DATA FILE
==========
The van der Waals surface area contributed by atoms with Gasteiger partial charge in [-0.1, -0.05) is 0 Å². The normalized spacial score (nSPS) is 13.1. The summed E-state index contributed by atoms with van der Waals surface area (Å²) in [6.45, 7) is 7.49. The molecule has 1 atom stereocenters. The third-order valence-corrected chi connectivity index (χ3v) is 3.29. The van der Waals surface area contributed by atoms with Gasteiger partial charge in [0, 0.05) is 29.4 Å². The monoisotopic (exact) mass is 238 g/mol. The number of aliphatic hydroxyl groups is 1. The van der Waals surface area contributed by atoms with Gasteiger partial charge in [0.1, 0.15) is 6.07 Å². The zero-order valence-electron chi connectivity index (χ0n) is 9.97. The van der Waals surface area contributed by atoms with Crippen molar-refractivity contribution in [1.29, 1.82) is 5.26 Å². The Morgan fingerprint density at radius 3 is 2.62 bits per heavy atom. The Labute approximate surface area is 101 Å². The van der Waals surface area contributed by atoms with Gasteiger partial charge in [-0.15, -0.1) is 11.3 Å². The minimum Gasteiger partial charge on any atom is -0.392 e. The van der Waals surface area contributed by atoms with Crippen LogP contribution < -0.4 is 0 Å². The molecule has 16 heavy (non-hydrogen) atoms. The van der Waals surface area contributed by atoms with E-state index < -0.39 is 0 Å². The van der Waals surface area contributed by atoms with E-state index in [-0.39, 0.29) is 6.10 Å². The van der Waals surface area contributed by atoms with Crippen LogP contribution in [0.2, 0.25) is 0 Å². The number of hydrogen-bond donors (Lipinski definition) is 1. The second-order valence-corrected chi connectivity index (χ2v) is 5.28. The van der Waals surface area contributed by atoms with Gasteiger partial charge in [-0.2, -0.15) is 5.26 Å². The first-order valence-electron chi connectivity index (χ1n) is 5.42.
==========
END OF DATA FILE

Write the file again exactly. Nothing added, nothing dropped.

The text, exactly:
The van der Waals surface area contributed by atoms with Gasteiger partial charge in [-0.1, -0.05) is 0 Å². The normalized spacial score (nSPS) is 13.1. The summed E-state index contributed by atoms with van der Waals surface area (Å²) in [6.45, 7) is 7.49. The molecule has 1 atom stereocenters. The third-order valence-corrected chi connectivity index (χ3v) is 3.29. The van der Waals surface area contributed by atoms with Gasteiger partial charge in [0, 0.05) is 29.4 Å². The monoisotopic (exact) mass is 238 g/mol. The number of aliphatic hydroxyl groups is 1. The van der Waals surface area contributed by atoms with Gasteiger partial charge in [0.1, 0.15) is 6.07 Å². The zero-order valence-electron chi connectivity index (χ0n) is 9.97. The van der Waals surface area contributed by atoms with Crippen molar-refractivity contribution in [1.29, 1.82) is 5.26 Å². The Morgan fingerprint density at radius 3 is 2.62 bits per heavy atom. The Labute approximate surface area is 101 Å². The van der Waals surface area contributed by atoms with Gasteiger partial charge in [-0.15, -0.1) is 11.3 Å². The minimum Gasteiger partial charge on any atom is -0.392 e. The van der Waals surface area contributed by atoms with Crippen LogP contribution < -0.4 is 0 Å². The molecule has 16 heavy (non-hydrogen) atoms. The van der Waals surface area contributed by atoms with E-state index < -0.39 is 0 Å². The van der Waals surface area contributed by atoms with E-state index in [-0.39, 0.29) is 6.10 Å². The van der Waals surface area contributed by atoms with Crippen LogP contribution in [0.2, 0.25) is 0 Å². The number of hydrogen-bond donors (Lipinski definition) is 1. The second-order valence-corrected chi connectivity index (χ2v) is 5.28. The van der Waals surface area contributed by atoms with Gasteiger partial charge in [-0.2, -0.15) is 5.26 Å². The first-order valence-electron chi connectivity index (χ1n) is 5.42.